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Unusual cancer clinic to reopen at Fermilab

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					Unusual cancer clinic to reopen at Fermilab
By William Grady                                                                   Advertiseme
Tribune staff reporter

December 7, 2004

An unusual cancer-treatment clinic, which closed after struggling to attract
patients and funding, plans to reopen next month with a new partner and
renewed interest in research at Fermi National Accelerator Laboratory.

Tucked into a corner of the sprawling high-energy physics facility near
Batavia, the low-profile clinic had treated more than 3,100 patients since
1976 using subatomic particles called neutrons produced by Fermi's linear
accelerator.

But the clinic closed in May 2003 when Provena St. Joseph Hospital in
Elgin could no longer offer financial support. It will reopen as an affiliate of
Northern Illinois University, officials announced Monday.

Now called the NIU Institute for Neutron Therapy at Fermilab, officials said
treatments could resume in mid-January.

U.S. House Speaker J. Dennis Hastert (R-Ill.) has promised $2.7 million in
federal funding to the university over three years to help restart the clinic,
said John Peters, NIU president.

Neutron therapy is a type of radiation treatment considered effective in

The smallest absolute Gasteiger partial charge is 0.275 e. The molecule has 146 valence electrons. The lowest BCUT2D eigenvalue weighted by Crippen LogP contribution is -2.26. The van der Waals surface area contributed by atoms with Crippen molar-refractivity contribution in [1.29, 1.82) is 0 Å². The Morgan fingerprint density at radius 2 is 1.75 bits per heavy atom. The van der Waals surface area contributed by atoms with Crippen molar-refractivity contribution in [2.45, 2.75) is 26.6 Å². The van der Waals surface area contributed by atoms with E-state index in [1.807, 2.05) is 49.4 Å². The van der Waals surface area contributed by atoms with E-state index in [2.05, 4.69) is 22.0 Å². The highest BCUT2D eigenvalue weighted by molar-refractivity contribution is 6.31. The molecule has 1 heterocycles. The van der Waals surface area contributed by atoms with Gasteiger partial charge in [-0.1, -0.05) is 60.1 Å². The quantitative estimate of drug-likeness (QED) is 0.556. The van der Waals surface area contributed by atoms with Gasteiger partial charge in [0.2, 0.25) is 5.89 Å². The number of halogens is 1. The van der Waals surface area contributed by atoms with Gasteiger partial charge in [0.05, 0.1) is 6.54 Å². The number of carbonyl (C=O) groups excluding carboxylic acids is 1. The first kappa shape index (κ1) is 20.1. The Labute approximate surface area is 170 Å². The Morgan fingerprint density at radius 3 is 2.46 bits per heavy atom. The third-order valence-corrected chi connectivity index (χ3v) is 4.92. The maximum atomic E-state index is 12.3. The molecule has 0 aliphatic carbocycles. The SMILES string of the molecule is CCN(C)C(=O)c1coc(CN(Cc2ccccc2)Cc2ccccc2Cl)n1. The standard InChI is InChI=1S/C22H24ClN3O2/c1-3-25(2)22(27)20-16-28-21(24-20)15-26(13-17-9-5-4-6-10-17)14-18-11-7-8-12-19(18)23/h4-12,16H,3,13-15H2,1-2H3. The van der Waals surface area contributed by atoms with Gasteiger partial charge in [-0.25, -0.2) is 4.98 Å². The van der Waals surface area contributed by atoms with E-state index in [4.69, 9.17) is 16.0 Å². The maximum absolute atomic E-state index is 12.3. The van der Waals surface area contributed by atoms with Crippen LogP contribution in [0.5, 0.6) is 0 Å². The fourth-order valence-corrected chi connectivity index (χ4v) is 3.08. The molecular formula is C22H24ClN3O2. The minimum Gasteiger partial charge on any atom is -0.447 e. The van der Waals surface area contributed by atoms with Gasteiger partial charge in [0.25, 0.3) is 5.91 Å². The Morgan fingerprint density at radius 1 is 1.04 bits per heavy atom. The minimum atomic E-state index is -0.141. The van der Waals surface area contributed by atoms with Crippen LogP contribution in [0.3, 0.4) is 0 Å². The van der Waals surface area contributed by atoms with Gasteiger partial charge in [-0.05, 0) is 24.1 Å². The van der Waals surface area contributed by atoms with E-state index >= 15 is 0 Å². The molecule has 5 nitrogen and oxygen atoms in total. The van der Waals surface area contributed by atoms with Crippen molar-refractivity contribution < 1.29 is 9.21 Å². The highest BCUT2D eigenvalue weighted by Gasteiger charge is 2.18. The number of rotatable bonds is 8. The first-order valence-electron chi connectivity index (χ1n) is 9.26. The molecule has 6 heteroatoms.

fighting cancers of the salivary gland, advanced prostate cancer and some
head and neck tumors.

The program at Fermi was funded by the National Cancer Institute from
1975 to 1985, then was operated at various times by what is now Rush
University Medical Center and Provena St. Joseph.

But attracting patients seems to have been a chronic problem for the clinic,
which lacked the visibility of major university medical centers. Cutting-edge
cancer treatments are more often associated with those centers than with
high-energy physics labs like Fermi.
Provena St. Joseph had been treating about 100 patients a year and could have treated an additional 50,
officials said.

One of those patients was Don Young, 82, a Downers Grove resident who opted to use neutron therapy
when he was diagnosed with advanced prostate cancer about four years ago. Young, a former employee
at Fermi, said a urologist had recommended surgery, but he decided to look for other options.

"I think I made the right decision," he said.

Many of the cancers treated by neutron therapy are relatively rare, and the therapy is not widely
available--the clinic at Fermilab is one of only three such facilities in the U.S.

Another issue for the clinic is attracting money for research, which could lead to new uses for neutron
therapy. These new discoveries would improve the clinic's visibility in the medical community.

That will be one of the benefits of the new affiliation with NIU, said Peters and Dr. Aidnag Diaz, the
clinic's new medical director.

A benefit for patients is that neutron therapy usually requires fewer treatments--typically a dozen
compared with the 30 or 40 treatments required for conventional radiation therapy.

"Neutron therapy is not experimental and is not a treatment of last resort," Diaz said.

He said most health insurance plans will cover the treatments.

				
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